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Unformatted text preview: Heat Transfer ENES 101 / 101H / 101Y Introductory Engineering Science Modes of Heat Transfer There are three modes to transfer energy: CONDUCTION CONVECTION RADIATION All heat transfer processes involve one or more of these three modes Conduction Heat transfer results from a temperature gradient within a homogeneous substance (solid, liquid or gas) If the temperature profile is linear within the medium then T T2 - T1 = x x 2 - x1 Temperature T1 T2 x1 x2 Distance Such linearity always exists in a homogeneous medium of fixed k during steady state heat transfer k experimental measurement of thermal conductivity Conductive heat transfer rate The rate of heat transfer via conduction is given by the Fourier Law qx heat transfer rate in the xdirection (W or Btu/hr) o K thermal conductivity (W/m*K or Btu/ft* F) A area normal to the direction of the heat flow (m2 or ft2) T temperature gradient in the xdirection (K/m or x o F/ft) T q x = -kA x The minus sign is required from the second law of thermodynamics which states that heat transfer must take place from warmer to colder. Fourier's Law
T - kA(T2 - T1 ) - kA(T2 - T1 ) q x = -kA = = x x 2 - x1 x
T1 - T2 qx = thermal potential difference x thermal resistance kA Resistance to heat flow Directly proportional to material thickness Inversely proportional to thermal conductivity Inversely proportional to area perpendicular to heat transfer Example #1a Consider onedimensional, steady state heat transfer across a material whose thermal conductivity is 0.058 Btu/(hr ft F) a) What material is this? Btu 1 W 1hr 1ft 1. 8 o F 0.058 o hr ft F 9.486 x10 - 4 Btu 3600s 0.3048m 1K s = 0.1003 W/m*K material is wood, pine perpendicular to grain (p.56) o Example #1b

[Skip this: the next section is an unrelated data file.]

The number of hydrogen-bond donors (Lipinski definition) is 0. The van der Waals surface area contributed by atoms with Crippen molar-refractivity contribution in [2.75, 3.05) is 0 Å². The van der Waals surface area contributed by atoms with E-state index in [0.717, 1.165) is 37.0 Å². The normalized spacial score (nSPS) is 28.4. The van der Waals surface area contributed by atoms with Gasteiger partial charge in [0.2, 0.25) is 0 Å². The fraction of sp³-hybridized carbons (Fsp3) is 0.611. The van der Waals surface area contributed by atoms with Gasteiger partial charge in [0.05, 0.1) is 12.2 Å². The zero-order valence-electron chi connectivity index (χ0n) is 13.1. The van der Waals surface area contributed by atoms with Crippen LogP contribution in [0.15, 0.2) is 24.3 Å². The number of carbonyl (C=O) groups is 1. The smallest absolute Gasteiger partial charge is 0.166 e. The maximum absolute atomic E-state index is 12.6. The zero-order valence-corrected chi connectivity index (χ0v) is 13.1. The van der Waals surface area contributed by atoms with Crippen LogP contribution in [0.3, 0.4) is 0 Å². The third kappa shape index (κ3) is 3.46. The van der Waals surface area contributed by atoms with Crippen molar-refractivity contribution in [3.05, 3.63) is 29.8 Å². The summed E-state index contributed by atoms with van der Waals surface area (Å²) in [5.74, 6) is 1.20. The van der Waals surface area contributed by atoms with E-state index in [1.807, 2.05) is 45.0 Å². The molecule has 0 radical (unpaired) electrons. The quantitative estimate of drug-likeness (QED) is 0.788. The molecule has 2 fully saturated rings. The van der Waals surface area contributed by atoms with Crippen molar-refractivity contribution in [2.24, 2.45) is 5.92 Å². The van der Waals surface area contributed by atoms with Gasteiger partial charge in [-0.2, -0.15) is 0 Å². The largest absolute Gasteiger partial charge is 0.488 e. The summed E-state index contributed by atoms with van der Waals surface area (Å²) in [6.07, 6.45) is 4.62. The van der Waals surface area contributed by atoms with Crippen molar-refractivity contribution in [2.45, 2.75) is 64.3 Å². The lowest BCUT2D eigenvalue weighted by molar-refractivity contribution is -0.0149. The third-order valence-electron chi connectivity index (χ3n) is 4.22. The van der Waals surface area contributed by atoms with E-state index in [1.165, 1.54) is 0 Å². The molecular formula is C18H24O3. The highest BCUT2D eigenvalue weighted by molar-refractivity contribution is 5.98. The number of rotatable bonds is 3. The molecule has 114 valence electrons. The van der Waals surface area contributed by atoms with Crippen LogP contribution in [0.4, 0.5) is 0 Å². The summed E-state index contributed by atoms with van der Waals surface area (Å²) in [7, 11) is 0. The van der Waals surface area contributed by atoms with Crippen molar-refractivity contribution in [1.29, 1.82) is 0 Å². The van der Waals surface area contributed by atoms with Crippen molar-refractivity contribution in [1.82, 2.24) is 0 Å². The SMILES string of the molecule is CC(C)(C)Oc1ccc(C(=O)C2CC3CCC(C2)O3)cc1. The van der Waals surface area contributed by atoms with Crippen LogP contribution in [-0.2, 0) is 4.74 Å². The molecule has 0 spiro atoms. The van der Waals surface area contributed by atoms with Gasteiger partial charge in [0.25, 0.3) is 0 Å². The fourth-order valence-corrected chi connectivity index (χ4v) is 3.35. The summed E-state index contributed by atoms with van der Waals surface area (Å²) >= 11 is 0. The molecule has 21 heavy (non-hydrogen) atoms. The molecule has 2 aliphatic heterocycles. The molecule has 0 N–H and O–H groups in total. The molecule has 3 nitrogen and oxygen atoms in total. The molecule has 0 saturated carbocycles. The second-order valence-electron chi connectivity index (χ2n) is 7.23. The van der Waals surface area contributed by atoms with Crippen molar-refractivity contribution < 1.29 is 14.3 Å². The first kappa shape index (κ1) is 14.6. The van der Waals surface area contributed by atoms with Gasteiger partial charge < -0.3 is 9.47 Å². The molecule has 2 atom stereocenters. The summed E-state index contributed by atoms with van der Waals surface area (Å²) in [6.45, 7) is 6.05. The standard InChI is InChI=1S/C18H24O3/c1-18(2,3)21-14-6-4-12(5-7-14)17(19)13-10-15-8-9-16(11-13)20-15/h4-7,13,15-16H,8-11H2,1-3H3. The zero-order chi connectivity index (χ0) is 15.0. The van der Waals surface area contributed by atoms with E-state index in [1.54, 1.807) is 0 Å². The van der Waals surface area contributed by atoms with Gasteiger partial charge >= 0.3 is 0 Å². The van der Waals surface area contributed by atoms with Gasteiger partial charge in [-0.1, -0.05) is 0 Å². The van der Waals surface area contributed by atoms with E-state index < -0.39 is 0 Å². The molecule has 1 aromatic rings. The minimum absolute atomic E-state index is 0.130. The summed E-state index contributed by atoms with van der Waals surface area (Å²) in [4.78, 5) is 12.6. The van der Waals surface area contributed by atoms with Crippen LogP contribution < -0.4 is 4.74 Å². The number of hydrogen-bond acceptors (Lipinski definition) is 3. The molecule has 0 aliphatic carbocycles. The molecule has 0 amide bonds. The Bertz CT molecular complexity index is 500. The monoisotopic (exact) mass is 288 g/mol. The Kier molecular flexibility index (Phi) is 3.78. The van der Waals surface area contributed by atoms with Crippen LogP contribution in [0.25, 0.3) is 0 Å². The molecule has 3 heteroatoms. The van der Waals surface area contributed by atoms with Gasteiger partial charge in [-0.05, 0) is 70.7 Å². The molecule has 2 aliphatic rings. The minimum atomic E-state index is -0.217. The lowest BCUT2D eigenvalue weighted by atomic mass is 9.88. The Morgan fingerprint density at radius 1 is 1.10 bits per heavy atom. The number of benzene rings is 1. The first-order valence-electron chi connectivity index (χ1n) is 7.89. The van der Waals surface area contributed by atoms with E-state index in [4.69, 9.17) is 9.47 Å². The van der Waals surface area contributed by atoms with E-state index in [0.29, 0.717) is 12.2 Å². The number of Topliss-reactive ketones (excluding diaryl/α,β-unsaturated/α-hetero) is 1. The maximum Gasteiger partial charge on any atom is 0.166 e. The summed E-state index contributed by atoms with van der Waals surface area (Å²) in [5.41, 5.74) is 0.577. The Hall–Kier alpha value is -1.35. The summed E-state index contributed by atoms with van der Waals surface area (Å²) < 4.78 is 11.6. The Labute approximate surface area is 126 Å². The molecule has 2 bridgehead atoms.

a) Suppose A = 5ft , T =150 F, T =30 F. If x = 0.1 ft, how much heat is being transferred per - (T2 - T1 ) - (30 - 150 )o F Q= = hour? x 0.1ft
kA Q = 348
2 1 o 2 o Btu 2 0.058 5ft o hr ft F ( ) T1 Btu hr Q
A to Q x Example #1c a) Suppose A = 5ft , T =150 F and x = 0.1 ft. What value of T corresponds to a - (T2 - T1 ) 2 x value of Q = 400 Btu/hr? kA Qx T2 = T1 - kA Btu 400 ( 0.1ft ) hr T2 = 150 o F - Btu 2 0.058 5ft o hr ft F T2 = 12.1o F Q=
2 1 o ( ) Example #1d
a) Suppose A = 5ft , T =150 F, T =30 F. What thickness of material will result in a heat transfer rate of 1000 BTU/hr? - (T2 - T1 )
2 1 o 2 o x kA kA(T1 - T2 ) x = Q Btu 2 o 0.058 5ft (150 - 30 ) F hr ft o F x = Btu 1000 hr x = 0.0348ft Q= ( ) Example #2 Consider a onedimensional steady state heat transfer across two materials in series, as shown below:
T = 18 C Q = 3.0 Btu/hr A B T T =6C A 2" slab of wood grain perp. to heat flow B 6" brick, k = 2 x kwood Example #2a
1 o If T = 18 C and T = 6 C what is T ?
2 o R
1 i R Electrical circuit: T1
Q= T T T = = R R1 + R2 x1 + x2 k A Ax k B Ax x R1 = k A Ax Ti x R2 = k B Ax 2 T2 1ft 2in x1 hr o F 12in R1 = = = 2.87 Btu k A Ax 0.058 Btu 1ft 2 hr ft o F 1ft 6in x 2 hr o F 12in R2 = = = 4.31 Btu 2 k B Ax Btu 2 0.058 1ft hr ft o F ( ) ( ) Example #2a
o 1 .8 o F (18 - 6) C o C T = 3.0 Btu Q= = hr R (2.87 + 4.31) hr o F Btu Btu 1ft - 3. 0 ( 2in ) ( - Q12 )( x A ) = hr 12in = -8.64 o F T1 = Btu 2 ( k A Ax ) 0.058 1ft o hr ft F Ti = T1 + T1 = 18 o C ( 9 / 5 ) + 32 - 8.64 = 55.8o F ( ) [ Check by calculating T 2 Example #2b
a) If T = 18 C and T = 10 C what is T ?
1 o i
o o F 1 .8 (18 - 10) C o o 2 C T T = 5.01 Btu Q12 = = = hr o F hr R x A 2.8736 k A Ax Btu Btu ( 6in ) 1ft - 5.011 ( - Q12 )( x2 ) = hr 12in = -21.6o F T2 = Btu 2 ( k 2 Ax ) 2 0.058 1ft o hr ft F T2 = Ti + T2 = 10 o C ( 9 / 5 ) + 32 - 21.6o F = 28.4o F ( ) [ Example #2c
a) What thickness of brick will be required (assuming wood remains at 2")? T1 = 18oC, Ti = 10oC, T2 = 0oC from part (b) Q12 = 5.011 Btu/hr
1 .8 o F = -18 o F T2 = -10 C = -10 C 1 oC Btu 2 - 18 o F 2 x 0.058 1ft o T2 k 2 Ax hr ft F x 2 = = Btu - Q12 - 5.011 hr 12in x 2 = 0.4167ft = 5inches 1ft ( ) ( ) ...
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- Spring '08